The concert opened with a lively version of Waltzing Matilda by Ruth McCall, of Song Company fame. A chant in Aboriginal dialect set up a rhythmic dance feel which contrasted with spooky harmonies for “And his ghost can be heard...”. The choir sang with energy and proved themselves adept at harmonic overtone singing, a vocal technique requiring the singer to manipulate their vocal cavity to produce multiple sounds from the harmonic series. It gave an otherworldly feel and was part of the melting pot of ideas McCall drew on in this quirky piece.

The concert covered a wide variety of poetry including Henry Lawson’s On the Night Train, set by Joseph Twist who also wrote an haunting Lament using Latin text from Giacomo Carissimi’s oratorio Jephte and underpinned by a rhapsodic cello solo performed by Anna Sarcich.

Poetry by Perth’s Kevin Gillam was the inspiration for Iain Grandage’s Wheatbelt, a depiction of the troubled beauty of a rural landscape. The use of percussion and onomatopoeia to depict insects, wind and birds created an evocative sound world offset by the denseness of close harmonies. Printing Gillam’s lyrics in the program notes would’ve deepened the experience even further. Hush had similarly clever use of vocal percussion with Grandage’s characteristic fast rhythmic text settings bursting into soaring lyrical melodies.

As the program continued it became clear that the choir have a penchant for strong, enveloping soundscapes. Dan Walker’s Vast Sea. Sleeping Mother had a rocking string quartet accompaniment amplified by percussion, piano and long unsion vocal lines to create the vast rolling of the sea. Walker’s Hooves of Fate was the group’s first commission in 2015 and Walker’s bold nine-part choral writing and the pounding of hooves conveyed by the percussion packed a hefty dramatic punch. Until now the choir had been singing with a clean, contained quality but after interval the repertoire demanded more and Braham drew a broader, more symphonic choral sound from the group.

Ben Van Tienen’s accessible harmonic language in Across the Dark matched the direct whimsy of Leunig’s poetry. A tongue in cheek tango about the dangerous animal known as Australian politics (excellent piano accompaniment by Ann Clarke) had the audience chuckling while the thick homophonic sound of Lonely Mother Earth made a powerful lament. Van Tienen’s I Carry Your Heart With Me and Matthew Orlovich’s effervescent Butterflies Dance (which suffered occasional pitch issues) were gentle interludes. The concert concluded with the choir at full throttle for Orlovich’s dense setting of Judith Wright’s poem Night. A didgeridoo solo by Steve Richter established a weighty pulse and the piece unfolded with the ponderous density of Wright’s ‘great tree’ as four percussionists added their layers to the choir, creating a stunning orchestral density.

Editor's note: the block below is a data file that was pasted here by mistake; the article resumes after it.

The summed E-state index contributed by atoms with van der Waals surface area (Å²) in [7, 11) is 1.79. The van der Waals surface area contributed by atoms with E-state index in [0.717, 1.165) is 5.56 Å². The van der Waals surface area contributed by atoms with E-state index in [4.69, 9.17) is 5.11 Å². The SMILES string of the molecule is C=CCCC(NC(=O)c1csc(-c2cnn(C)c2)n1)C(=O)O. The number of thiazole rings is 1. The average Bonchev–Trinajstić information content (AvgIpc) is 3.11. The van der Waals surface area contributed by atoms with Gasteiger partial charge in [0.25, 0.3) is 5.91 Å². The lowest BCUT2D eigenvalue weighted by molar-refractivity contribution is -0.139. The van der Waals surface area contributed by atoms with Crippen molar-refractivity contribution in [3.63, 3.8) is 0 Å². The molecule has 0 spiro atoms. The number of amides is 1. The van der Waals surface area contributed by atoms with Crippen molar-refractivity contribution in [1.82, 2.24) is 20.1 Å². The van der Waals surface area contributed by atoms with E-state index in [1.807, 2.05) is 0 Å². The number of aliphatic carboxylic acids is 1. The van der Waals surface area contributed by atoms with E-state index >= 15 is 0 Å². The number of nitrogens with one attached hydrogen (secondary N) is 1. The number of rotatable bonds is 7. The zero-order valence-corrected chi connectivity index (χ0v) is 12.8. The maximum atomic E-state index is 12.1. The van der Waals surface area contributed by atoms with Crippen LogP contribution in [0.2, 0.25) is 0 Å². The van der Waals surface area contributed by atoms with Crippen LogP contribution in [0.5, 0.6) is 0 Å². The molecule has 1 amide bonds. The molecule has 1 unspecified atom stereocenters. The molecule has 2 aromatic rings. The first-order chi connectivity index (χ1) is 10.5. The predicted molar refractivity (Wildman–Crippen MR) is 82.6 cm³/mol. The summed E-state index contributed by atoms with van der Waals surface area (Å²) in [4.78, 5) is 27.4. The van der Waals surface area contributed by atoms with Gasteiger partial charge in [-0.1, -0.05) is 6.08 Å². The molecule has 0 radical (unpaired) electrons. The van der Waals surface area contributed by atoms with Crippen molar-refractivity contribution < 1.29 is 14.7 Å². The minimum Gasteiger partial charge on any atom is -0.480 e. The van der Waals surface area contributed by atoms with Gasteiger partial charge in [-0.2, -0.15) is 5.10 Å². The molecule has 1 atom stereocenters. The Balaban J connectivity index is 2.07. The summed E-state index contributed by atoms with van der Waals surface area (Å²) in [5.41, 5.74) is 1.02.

Voyces debut album Hush 

It’s clear Voyces like their concerts to be a vivid aural experience and the good news is now you can take it home with you; the concert marked the launch of their debut album Hush, featuring the all-Australian repertoire we heard at the concert in a crisp, warm recording.

The Hush album is available from www.voyces.com.au, iTunes, Spotify and Google Play.
Voyces next concert is Tundra on September 16th. 




Monday, 5 June 2017

Celebrity Soft Spot Robert Braham and Voyces

Robert Braham has been conducting Perth choirs for decades with the kind of magic that can extract joyful, enthusiastic singing even from teenage school boys. His new ensemble Voyces is attracting attention for its clean, fresh sound. They have performed at the opening of the 2016 Perth International Arts Festival,  collaborated with artists the calibre of Emma Matthews and Sara Macliver and built a reputation for commissioning Australian composers. Voyces' debut album will be launched this week at a concert called Hush.

Robert Braham. Photos Nic Babic Photography

What music gets your heart racing?


Sergei Rachmaninoff’s Second Piano Concerto springs to mind but virtuosic jazz playing is just as good. Wycliffe Gordon on trombone is a current favourite but I always come back to Wynton Marsalis and the Jazz at Lincoln Centre Orchestra where everyone is a virtuoso player.

What calms you down?

There are some wonderful current composers of choral music and vocal solos. Henryk Gorecki’s  Symphony of Sorrowful Songs (No. 3, Op. 36) for soprano and orchestra is just the ticket but on the a cappella choral side the works of Ola Gjeilo, Paul Mealor and others are both rich and calming at the same time. These and other modern choral composers know how to write so expressively for choir. Voyces will do some Ola Gjeila in their September concert.